PIRG: Collaborative Research
One of the most common observations about the fire protection industry is that, while it’s certainly growing, it remains relatively small. Students often aren’t aware that fire protection engineering is an option until they’re already enrolled in a program, and we constantly hear from fire protection engineers who encounter blank stares when they try to explain what they do for a living.
The National Fire Protection Association (NFPA) is constantly making strides to spread awareness and educate the general public about the ins and outs of fire protection, and one way is through the Fire Protection Research Foundation (FPRF), a nonprofit affiliate that plans, manages, and communicates industry-related research. As the world of fire protection continues to grow and evolve, it’s crucial for stakeholders to remain at the forefront of those changes and continue asking (and answering) questions. We chatted with some folks involved with the Property Insurance Research Group (PIRG)—a collaboration between the FPRF and members of the property insurance industry—to learn about what they do and why it’s important.
“It provides a place for members of the insurance industry to discuss the issues they face in fire protection,” said FPRF Project Manager and PIRG Administrator Amanda Kimball. “The biggest benefit is that they’re able to pool all their funds and achieve research that’s of interest to all of them rather than individually trying to do the research.”
The group currently consists of eight member companies—with different backgrounds, but similar interests, Kimball noted—who meet on a quarterly basis and pay into a fund specifically for research each year. The objective of the meetings is to support the activities of FPRF. Kimball said PIRG’s chair runs the meetings and together they develop and discuss projects that are in line with FPRF’s missions and policies.
As for the specifics behind what that funding does, Zurich Services Corporation Business Line Director Richard Gallagher weighed in. Zurich Insurance, a worldwide commercial insurance company based in Switzerland with 100 years of service in the U.S., was one of the founding members of the PIRG in 2010. Gallagher said the company participates for three primary reasons.
1. Finding answers to emerging issues
In 2011, for example, the FPRF conducted research on the effect of high-volume low-speed (HVLS) fans on sprinkler operation in storage and manufacturing facilities. No prior literature on the fans’ impact on sprinklers was available, so a total of 10 full-scale fire tests were conducted over the course of six months to inform spacing and installation requirements.
2. Filling a gap in existing knowledge.
NFPA 13, the industry benchmark for design and installation of sprinkler systems, has limited information when it comes to protection criteria for exposed expanded Group A plastics stored on racks. Exposed expanded Group A plastics, like expanded polystyrene (EPS), have a high heat of combustion, a high burning rate, and resist the positive effects of pre-wetting by sprinklers. Sprinklers, therefore, have a very difficult time controlling or suppressing fires in this type of material. The industry lacks information about how to design sprinkler protection to be more effective. So over the course of four years, to fill that information gap, the FPRF conducted a series of tests to develop cost-effective protection criteria for rack storage of exposed expanded Group A plastic commodity when stored in racks.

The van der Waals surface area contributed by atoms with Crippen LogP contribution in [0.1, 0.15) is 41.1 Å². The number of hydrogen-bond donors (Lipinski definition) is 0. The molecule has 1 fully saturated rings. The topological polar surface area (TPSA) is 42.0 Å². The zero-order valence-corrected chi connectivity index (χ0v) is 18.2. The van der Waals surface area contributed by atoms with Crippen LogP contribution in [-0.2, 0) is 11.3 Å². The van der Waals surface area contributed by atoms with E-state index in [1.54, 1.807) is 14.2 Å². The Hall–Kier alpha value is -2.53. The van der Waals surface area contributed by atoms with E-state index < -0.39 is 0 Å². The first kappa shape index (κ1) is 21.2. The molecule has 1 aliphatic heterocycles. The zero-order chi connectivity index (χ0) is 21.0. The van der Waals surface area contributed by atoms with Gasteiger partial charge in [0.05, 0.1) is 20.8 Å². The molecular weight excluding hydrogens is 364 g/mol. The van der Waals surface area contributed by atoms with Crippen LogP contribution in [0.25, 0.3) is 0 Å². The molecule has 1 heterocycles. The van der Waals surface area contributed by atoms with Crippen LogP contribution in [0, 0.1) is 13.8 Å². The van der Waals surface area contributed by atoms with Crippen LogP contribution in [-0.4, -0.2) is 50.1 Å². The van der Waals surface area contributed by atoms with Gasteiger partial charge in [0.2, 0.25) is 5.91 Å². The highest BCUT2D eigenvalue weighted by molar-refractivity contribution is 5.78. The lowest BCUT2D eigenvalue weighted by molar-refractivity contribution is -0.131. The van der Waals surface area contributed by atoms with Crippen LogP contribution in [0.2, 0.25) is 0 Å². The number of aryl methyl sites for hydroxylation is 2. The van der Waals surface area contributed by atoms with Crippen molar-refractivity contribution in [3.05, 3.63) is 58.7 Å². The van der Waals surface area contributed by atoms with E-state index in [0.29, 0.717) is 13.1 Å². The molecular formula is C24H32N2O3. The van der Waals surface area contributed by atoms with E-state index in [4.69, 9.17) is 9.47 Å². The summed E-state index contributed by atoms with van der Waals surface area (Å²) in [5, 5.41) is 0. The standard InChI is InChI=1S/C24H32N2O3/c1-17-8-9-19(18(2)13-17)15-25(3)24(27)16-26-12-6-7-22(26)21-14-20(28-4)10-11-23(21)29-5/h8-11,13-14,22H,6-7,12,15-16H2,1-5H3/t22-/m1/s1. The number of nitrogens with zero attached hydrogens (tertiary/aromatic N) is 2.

3. Validating existing knowledge.
“We look at published guidance and conventional wisdom that is there, and it’s perhaps not founded on research,” Gallagher said. “Especially when it costs our customers a lot of expense to comply with that conventional wisdom, we want to make sure it’s valid.”
Right now the Foundation is in the second phase of a multi-part project researching early-suppression fast-response (ESFR) sprinklers and potential obstructions. The discharge patterns of ESFR sprinklers are different from those of standard-spray sprinklers, thus obstructions near the heads may affect distribution differently. NFPA 13 lists six allowed obstructions, and calls for two methods to resolve obstructions that don’t fall into any of those categories: eliminate the obstruction or add sprinklers beneath. According to the FPRF’s project summary, successful tests have been conducted with obstructions that aren’t allowed by NFPA 13 without taking either of those measures. The overall goal of this project is to determine whether those guidelines apply to ESFR sprinklers and to provide information that may inform revisions to requirements found in NFPA 13.
“We want to find out if the money our customers are spending is appropriate, or if those rules can be relaxed,” Gallagher said. “We want to be able to explain why we have customers spend that money.”
Membership is on an annual basis, and is available to anybody who can pay the annual fee. For more information, visit http://www.nfpa.org/research/fire-protection-research-foundation/research-planning/property-insurance-research-group.